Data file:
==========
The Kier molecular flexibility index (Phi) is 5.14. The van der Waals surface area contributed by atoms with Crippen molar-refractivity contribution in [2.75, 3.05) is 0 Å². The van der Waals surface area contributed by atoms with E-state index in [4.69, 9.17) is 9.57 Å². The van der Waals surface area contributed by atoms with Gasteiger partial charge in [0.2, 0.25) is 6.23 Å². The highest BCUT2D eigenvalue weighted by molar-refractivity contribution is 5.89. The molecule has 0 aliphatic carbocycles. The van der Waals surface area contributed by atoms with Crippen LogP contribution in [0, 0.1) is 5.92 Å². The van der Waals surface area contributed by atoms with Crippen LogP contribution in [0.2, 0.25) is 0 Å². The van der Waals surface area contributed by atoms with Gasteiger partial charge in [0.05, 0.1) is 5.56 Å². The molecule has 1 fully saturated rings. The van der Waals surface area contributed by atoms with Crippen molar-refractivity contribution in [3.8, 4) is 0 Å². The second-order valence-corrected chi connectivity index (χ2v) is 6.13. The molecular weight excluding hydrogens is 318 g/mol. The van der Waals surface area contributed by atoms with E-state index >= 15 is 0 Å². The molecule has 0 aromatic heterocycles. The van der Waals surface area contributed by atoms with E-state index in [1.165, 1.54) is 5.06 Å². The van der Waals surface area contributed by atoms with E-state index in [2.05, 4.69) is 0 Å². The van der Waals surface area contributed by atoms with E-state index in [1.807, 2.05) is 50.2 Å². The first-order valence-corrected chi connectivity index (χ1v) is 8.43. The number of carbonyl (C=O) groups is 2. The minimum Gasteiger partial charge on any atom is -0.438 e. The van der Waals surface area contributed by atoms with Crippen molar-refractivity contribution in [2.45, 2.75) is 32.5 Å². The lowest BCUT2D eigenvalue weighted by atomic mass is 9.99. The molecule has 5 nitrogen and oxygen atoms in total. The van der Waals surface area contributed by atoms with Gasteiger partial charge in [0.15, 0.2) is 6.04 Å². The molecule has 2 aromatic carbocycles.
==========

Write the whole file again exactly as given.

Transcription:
The Kier molecular flexibility index (Phi) is 5.14. The van der Waals surface area contributed by atoms with Crippen molar-refractivity contribution in [2.75, 3.05) is 0 Å². The van der Waals surface area contributed by atoms with E-state index in [4.69, 9.17) is 9.57 Å². The van der Waals surface area contributed by atoms with Gasteiger partial charge in [0.2, 0.25) is 6.23 Å². The highest BCUT2D eigenvalue weighted by molar-refractivity contribution is 5.89. The molecule has 0 aliphatic carbocycles. The van der Waals surface area contributed by atoms with Crippen LogP contribution in [0, 0.1) is 5.92 Å². The van der Waals surface area contributed by atoms with Crippen LogP contribution in [0.2, 0.25) is 0 Å². The van der Waals surface area contributed by atoms with Gasteiger partial charge in [0.05, 0.1) is 5.56 Å². The molecule has 1 fully saturated rings. The van der Waals surface area contributed by atoms with Crippen molar-refractivity contribution in [3.8, 4) is 0 Å². The second-order valence-corrected chi connectivity index (χ2v) is 6.13. The molecular weight excluding hydrogens is 318 g/mol. The van der Waals surface area contributed by atoms with E-state index >= 15 is 0 Å². The molecule has 0 aromatic heterocycles. The van der Waals surface area contributed by atoms with E-state index in [1.165, 1.54) is 5.06 Å². The van der Waals surface area contributed by atoms with E-state index in [2.05, 4.69) is 0 Å². The van der Waals surface area contributed by atoms with E-state index in [1.807, 2.05) is 50.2 Å². The first-order valence-corrected chi connectivity index (χ1v) is 8.43. The number of carbonyl (C=O) groups is 2. The minimum Gasteiger partial charge on any atom is -0.438 e. The van der Waals surface area contributed by atoms with Crippen molar-refractivity contribution in [2.45, 2.75) is 32.5 Å². The lowest BCUT2D eigenvalue weighted by atomic mass is 9.99. The molecule has 5 nitrogen and oxygen atoms in total. The van der Waals surface area contributed by atoms with Gasteiger partial charge in [0.15, 0.2) is 6.04 Å². The molecule has 2 aromatic carbocycles.